It’s autumn in New England, so I’ve been catching up on varnishing. Why now? Because I have some paintings that have been sitting around for awhile, and because the warm weather is over. That means the humidity is gone. It’s always much better to varnish when the air is very dry. Moisture increases the chances of bloom, in which the varnish becomes slightly milky.
Do you need to varnish?
Yes, you do. Oil paintings need varnish to protect them from being damaged by particulate matter in the air. Varnish also serves to even out the gloss produced by different pigments and to slightly darken the darks, increasing contrast and giving the painting a bit of extra “pop.”
How long to wait
One of the inconvenient things about oil paint is that you need to wait before varnishing. If the paint is applied thinly, you should wait at least a couple of months before varnishing. If you have painted with thicker impasto, it may be a year (or more if the paint is really thick) before the painting should be varnished. If you need to sell a painting before it’s ready for varnish, it’s customary to let the buyer know when you recommend varnishing and to volunteer to do the job yourself if the new owner is willing to ship both ways.
While I don’t like dammar varnish in mediums (it’s too soft and too easy to dissolve if the painting is later cleaned), it’s good for varnishing. You can buy dammar crystals and dissolve them in gum turpentine to make your own varnish, or you can buy varnish pre-made. Never add mineral spirits to dammar, as it is not a strong enough solvent for this purpose. Use only high-quality gum turpentine (if it smells really bad, don’t use it) for thinning dammar. Turps works better for cleanup as well.
Because of the turps, always varnish where there is very good ventilation. Choose a spot that is not dusty. Optimally, you would vacuum the room the day before, then let no one into that room until varnish time, so that the dust can settle and thereby stay out of your painting.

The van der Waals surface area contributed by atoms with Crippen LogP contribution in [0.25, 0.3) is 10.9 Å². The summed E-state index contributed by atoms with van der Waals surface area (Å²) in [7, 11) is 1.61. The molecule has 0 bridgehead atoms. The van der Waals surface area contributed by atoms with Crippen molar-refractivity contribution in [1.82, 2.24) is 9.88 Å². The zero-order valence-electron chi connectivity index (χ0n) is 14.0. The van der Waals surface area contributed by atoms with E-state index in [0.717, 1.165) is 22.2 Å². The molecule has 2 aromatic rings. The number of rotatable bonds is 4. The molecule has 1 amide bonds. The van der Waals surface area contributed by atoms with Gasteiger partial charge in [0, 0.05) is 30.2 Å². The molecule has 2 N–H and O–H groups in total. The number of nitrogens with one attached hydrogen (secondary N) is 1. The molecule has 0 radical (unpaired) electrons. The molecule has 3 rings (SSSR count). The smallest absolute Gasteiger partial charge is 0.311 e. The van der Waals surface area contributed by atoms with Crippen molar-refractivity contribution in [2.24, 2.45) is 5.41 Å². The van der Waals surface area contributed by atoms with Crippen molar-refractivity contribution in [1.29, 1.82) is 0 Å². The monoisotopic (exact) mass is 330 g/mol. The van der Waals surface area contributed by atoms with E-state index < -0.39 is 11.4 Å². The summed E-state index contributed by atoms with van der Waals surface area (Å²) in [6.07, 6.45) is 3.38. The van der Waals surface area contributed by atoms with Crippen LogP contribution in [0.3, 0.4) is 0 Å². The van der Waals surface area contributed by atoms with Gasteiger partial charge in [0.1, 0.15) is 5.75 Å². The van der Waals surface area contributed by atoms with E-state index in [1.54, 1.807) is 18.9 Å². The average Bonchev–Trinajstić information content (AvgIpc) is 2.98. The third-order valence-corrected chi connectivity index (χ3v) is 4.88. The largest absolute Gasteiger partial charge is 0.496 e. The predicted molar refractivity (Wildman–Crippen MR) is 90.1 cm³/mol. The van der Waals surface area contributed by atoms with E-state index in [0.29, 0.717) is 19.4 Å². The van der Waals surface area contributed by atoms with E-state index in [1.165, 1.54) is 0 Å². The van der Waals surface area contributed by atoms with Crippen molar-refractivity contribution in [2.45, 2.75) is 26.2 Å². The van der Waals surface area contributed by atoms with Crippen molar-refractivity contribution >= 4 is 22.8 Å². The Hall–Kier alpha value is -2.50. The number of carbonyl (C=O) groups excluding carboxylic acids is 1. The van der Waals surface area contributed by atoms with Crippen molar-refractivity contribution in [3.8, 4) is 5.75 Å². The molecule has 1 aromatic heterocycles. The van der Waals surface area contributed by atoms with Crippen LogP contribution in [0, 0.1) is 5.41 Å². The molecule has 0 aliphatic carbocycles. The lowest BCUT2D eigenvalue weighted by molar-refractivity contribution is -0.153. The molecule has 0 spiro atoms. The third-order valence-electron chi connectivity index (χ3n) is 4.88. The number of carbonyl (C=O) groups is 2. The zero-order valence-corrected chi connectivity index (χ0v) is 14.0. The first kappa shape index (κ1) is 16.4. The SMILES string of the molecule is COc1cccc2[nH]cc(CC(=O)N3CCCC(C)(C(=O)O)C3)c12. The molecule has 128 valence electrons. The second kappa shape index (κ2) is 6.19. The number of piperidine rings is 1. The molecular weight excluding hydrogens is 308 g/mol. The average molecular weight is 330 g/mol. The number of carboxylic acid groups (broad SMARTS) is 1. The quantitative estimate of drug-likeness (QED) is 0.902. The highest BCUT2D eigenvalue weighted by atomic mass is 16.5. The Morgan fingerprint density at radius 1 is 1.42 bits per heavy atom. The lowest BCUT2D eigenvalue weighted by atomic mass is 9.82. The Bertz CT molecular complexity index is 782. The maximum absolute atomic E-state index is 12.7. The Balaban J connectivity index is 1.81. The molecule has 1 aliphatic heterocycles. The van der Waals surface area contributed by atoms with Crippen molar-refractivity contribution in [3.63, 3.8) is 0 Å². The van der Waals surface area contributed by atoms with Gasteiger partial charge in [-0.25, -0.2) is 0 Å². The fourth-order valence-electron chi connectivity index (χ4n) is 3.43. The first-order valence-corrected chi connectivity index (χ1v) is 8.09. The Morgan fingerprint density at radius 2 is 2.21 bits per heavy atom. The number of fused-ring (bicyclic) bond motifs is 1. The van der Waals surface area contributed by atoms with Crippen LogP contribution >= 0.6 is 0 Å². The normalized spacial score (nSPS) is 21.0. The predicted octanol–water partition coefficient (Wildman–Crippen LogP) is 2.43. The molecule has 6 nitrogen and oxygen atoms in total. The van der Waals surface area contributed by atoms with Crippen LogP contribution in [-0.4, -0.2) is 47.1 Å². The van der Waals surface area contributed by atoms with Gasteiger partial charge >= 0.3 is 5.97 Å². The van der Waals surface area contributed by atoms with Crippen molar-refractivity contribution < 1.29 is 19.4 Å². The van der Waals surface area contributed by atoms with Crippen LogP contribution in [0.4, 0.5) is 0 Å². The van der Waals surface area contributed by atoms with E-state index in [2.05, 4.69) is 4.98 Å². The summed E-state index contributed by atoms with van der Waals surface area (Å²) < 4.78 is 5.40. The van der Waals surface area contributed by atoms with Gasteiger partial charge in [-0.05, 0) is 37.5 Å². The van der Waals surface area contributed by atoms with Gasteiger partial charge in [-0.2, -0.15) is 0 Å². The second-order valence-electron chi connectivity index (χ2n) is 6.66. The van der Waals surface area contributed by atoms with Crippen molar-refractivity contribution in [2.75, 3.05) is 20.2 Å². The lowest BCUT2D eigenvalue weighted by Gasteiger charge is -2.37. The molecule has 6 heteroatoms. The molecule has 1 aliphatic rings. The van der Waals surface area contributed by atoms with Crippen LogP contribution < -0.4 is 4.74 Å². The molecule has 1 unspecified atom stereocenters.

Varnishing smoothly takes a little practice. I’m always scared to varnish a painting I really like, even though it tends to come out just fine. If I haven’t done any varnishing for awhile, I always start by varnishing one or more studies or paintings that came out badly, so I can make any mistakes with them. The first few times you apply varnish, test the whole process out on paintings you don’t care about first. Let those paintings dry and inspect for bloom, missed spots, dust, runs, uneven gloss, or stickiness. If you have such problems, keep practicing on test paintings until you have a process that works consistently for you.
I use a two inch natural hair “gesso” brush for varnishing. A wide brush is a must; with a narrower brush it is too easy to miss a few spots (I’ve made this mistake). If necessary, clean the surface of the painting with a clean, lint-free cloth. You can dampen the cloth slightly with turps if necessary. Make sure that there is no way that water or moisture can get on the painting, the brush, or the container.
When you’re ready, dip the brush in the varnish and wipe off the excess on the lid of the container. Apply the varnish thinly and evenly, stroking the brush from one end of the painting to the next. A little varnish covers a surprisingly large area. Don’t add more varnish to the brush until necessary. I tend to keep stroking back and forth across the painting until the varnish becomes tacky. This tends to reduce drips and also reduce the gloss slightly.
When done, clean the brush in turps, then with soap and water. Make sure the water is nowhere near the newly-varnished painting.
Lean the varnished painting against a wall to reduce the likelihood that dust will land on it. Stay out of the room to limit the amount of dust you kick up until the varnish is dry. In cool dry weather, varnish dries overnight. I’ve heard of it taking much longer in warm, humid weather. That’s one reason why it’s a good idea to test your varnish process on a painting you don’t care about first.
Update 9 November 2008: It’s important to clean your varnishing brush thoroughly afterward. You’ll need to clean it in a strong solvent such as turps. Mineral spirits and other odorless thinners won’t dissolve dammar.